Dona Frank-Federico is, as usual, in the middle of her own personal whirlwind.
In addition to her job as a vice president at Albany-based WAMC/Northeast Public Radio, she is, with members of her band -- The Spurs USA -- putting the final touches on the group's first CD. And, of course, preparing for the Spurs' upcoming show at the Colonial Theatre.
The Nov. 23 performance is called "A Traditional Country Music Show" and will feature The Spurs USA, made up of singer/guitarist Dwight O'Neil, bassist and musical jack-of-all-trades John Barrett, pedal steel player extraordinaire Andy Gordon, fiddle player Paul Rice, and drummer Bob Jones.
Also performing that night will be Randy Cormier and Beth Maturevich of Whiskey City, local singer/songwriter Bobby Sweet, country performer Cindy Rines of Connecticut, and Peter Putnam, a longtime local favorite.
On the day she spoke with The Eagle last week, Federico had just returned from the dentist's office for what she termed "a little minor oral surgery." She spoke about the Nov. 23 concert, country music, and the band's upcoming CD, to be released the day of the performance.
Q: Oral surgery? My goodness. As a vocalist, will you be ready for the show?
A: [Laughs] I'll be ready in about two hours. Not even a problem.
Q: That's good. Well, talk a little about what kind of show people will see on Nov. 23.
A: We just thought it would be fun to do a Grand Ole' Opry kind of a show, where we invite a bunch of our friends and sing some old country songs.
Q: So it's kind of an ensemble show.
A: Yes. People are going to be coming on and off in the first part of the show. And some of the Spurs will be playing with them. Then there will be an intermission, and after the intermission it will be The Spurs USA with a few special guests.
I just want to say that we're always looking for people who love this kind of music. And they're looking for us. And once we find each other, it's a lot of fun.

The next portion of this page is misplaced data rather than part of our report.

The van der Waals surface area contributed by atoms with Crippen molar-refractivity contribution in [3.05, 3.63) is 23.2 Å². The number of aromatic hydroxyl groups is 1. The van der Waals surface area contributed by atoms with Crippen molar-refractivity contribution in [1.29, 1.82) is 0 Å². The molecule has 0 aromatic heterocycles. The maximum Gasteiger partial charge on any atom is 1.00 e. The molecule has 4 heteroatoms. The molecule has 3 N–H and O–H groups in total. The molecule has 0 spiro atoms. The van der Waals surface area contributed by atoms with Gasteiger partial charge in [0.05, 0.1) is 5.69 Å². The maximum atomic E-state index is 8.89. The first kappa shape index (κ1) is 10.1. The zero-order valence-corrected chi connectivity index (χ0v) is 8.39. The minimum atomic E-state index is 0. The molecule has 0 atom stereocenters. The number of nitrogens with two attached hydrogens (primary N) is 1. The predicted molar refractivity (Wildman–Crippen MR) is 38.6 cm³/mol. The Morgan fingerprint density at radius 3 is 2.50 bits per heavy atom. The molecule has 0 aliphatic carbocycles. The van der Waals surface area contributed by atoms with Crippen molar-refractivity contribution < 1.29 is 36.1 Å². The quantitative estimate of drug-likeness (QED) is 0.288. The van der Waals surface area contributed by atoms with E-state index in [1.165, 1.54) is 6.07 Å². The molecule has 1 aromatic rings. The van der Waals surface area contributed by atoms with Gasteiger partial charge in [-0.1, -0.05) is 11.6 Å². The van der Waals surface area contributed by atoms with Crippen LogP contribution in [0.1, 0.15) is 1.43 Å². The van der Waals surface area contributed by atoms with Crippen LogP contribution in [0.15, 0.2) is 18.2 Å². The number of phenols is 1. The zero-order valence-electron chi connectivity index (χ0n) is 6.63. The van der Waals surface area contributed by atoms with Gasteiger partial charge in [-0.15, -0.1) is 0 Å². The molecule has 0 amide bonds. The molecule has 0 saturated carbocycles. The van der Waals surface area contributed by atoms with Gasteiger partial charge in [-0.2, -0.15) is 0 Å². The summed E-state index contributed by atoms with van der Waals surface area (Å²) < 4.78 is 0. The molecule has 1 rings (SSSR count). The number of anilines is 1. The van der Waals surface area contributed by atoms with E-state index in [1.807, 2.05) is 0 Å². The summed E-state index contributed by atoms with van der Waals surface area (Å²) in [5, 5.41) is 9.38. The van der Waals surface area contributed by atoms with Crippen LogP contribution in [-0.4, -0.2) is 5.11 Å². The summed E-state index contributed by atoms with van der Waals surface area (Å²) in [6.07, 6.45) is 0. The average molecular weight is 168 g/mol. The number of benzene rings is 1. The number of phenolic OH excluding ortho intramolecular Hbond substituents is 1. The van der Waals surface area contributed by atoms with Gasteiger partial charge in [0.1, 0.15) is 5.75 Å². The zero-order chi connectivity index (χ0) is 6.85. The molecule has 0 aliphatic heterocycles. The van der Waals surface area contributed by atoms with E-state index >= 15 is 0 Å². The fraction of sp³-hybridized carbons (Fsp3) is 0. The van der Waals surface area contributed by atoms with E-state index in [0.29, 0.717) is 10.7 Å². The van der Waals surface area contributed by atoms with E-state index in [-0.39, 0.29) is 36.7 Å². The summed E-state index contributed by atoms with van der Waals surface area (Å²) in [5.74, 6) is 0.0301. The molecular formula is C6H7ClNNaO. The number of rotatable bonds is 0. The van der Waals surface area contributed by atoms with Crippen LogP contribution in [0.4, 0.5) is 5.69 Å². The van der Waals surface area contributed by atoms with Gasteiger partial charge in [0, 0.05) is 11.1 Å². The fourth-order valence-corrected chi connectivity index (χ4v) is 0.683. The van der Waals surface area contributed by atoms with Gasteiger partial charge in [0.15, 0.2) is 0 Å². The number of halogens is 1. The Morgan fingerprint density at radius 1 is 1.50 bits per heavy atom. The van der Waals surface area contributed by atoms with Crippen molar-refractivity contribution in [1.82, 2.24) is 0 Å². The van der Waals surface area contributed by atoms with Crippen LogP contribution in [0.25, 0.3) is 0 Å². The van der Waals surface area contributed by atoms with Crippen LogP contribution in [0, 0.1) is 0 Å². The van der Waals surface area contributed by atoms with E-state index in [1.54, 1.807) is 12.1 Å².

Q: The Spurs have been a band for less than two years. How did all of you get together?
A: Well, I met them all at a birthday party in 2010. You know how people bring out their instruments and just start playing at parties?
Q: Yes, but I'll ask the questions here.
A: Well, that's what we did. I was a little nervous, because there were some very good musicians there, but we had a great time.
Q: And the rest, as they say, is history?
A: When we got together again to play, I don't think I was very good. John [Barrett] records everything, as you know, and if you listen to those early sessions, I was awful.
Q: That clearly is no longer true.
A: I got better. We practice all the time. Even when we don't have a show, we practice. We're very good friends, and we really like to play together. And we have some superior musicians. We also have what I call our secret weapon: Dwight O'Neil. He's from the South, and he has an incredible voice. I think just the way he carries himself, and that Southern vibe he has, makes our sound very unique.
Q: To shift gears, you live in Saratoga, work in Albany, and commute to Stockbridge to practice with the Spurs.
Q: And you are sort of the band's promoter. You deal with the logistics and marketing.
A: People love to play music. But a lot of people don't like to do that part of it [marketing]. I do this in my real job, so it's not a big deal to me.
I'm usually the first person offstage to go out front and shake people's hands and thank them for coming to the show. I think that personal touch is important.
Q: Your husband, Joe Federico, is a really nice guy. How does he feel about all this?
A: [Laughs] He's my biggest fan. He's my rock. He supports me and the band. And he's my merch [merchandise] guy.
Q: So he's the guy we see taking money at the door and selling T-shirts?
A: And our new CD, which will be released the day of the show.
Q: Nice segue. So talk a little about it.
A: We're finishing up the harmonies and tweaking it right now. But it will be called "When Country Was Cool ... Vol. 1." And we'll cover some classic country songs on it: "Together Again" by Buck Owens, "Walkin' After Midnight" by Patsy Cline, and the "Rose of San Antone" by Bob Wills. It's really good. I can't wait for you to hear it.
To reach Derek Gentile:
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